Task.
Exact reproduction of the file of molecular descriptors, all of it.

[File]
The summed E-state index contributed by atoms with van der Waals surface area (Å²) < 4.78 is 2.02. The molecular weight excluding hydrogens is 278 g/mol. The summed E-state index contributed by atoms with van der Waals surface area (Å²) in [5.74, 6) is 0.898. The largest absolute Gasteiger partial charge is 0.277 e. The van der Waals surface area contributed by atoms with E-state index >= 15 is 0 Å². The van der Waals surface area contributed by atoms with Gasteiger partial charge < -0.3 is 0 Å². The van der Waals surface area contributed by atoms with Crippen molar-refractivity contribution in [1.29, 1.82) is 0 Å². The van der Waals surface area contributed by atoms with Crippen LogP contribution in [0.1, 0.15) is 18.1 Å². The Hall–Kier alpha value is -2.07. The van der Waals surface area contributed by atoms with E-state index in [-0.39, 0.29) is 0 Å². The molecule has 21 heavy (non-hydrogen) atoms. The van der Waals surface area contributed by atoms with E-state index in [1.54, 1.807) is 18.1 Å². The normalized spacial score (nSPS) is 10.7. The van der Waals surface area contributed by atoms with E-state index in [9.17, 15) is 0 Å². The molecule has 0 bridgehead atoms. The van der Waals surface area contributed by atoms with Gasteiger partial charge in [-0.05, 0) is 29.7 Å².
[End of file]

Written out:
The summed E-state index contributed by atoms with van der Waals surface area (Å²) < 4.78 is 2.02. The molecular weight excluding hydrogens is 278 g/mol. The summed E-state index contributed by atoms with van der Waals surface area (Å²) in [5.74, 6) is 0.898. The largest absolute Gasteiger partial charge is 0.277 e. The van der Waals surface area contributed by atoms with E-state index >= 15 is 0 Å². The van der Waals surface area contributed by atoms with Gasteiger partial charge < -0.3 is 0 Å². The van der Waals surface area contributed by atoms with Crippen molar-refractivity contribution in [1.29, 1.82) is 0 Å². The van der Waals surface area contributed by atoms with Crippen LogP contribution in [0.1, 0.15) is 18.1 Å². The Hall–Kier alpha value is -2.07. The van der Waals surface area contributed by atoms with E-state index in [-0.39, 0.29) is 0 Å². The molecule has 21 heavy (non-hydrogen) atoms. The van der Waals surface area contributed by atoms with E-state index in [1.54, 1.807) is 18.1 Å². The normalized spacial score (nSPS) is 10.7. The van der Waals surface area contributed by atoms with E-state index in [9.17, 15) is 0 Å². The molecule has 0 bridgehead atoms. The van der Waals surface area contributed by atoms with Gasteiger partial charge in [-0.05, 0) is 29.7 Å².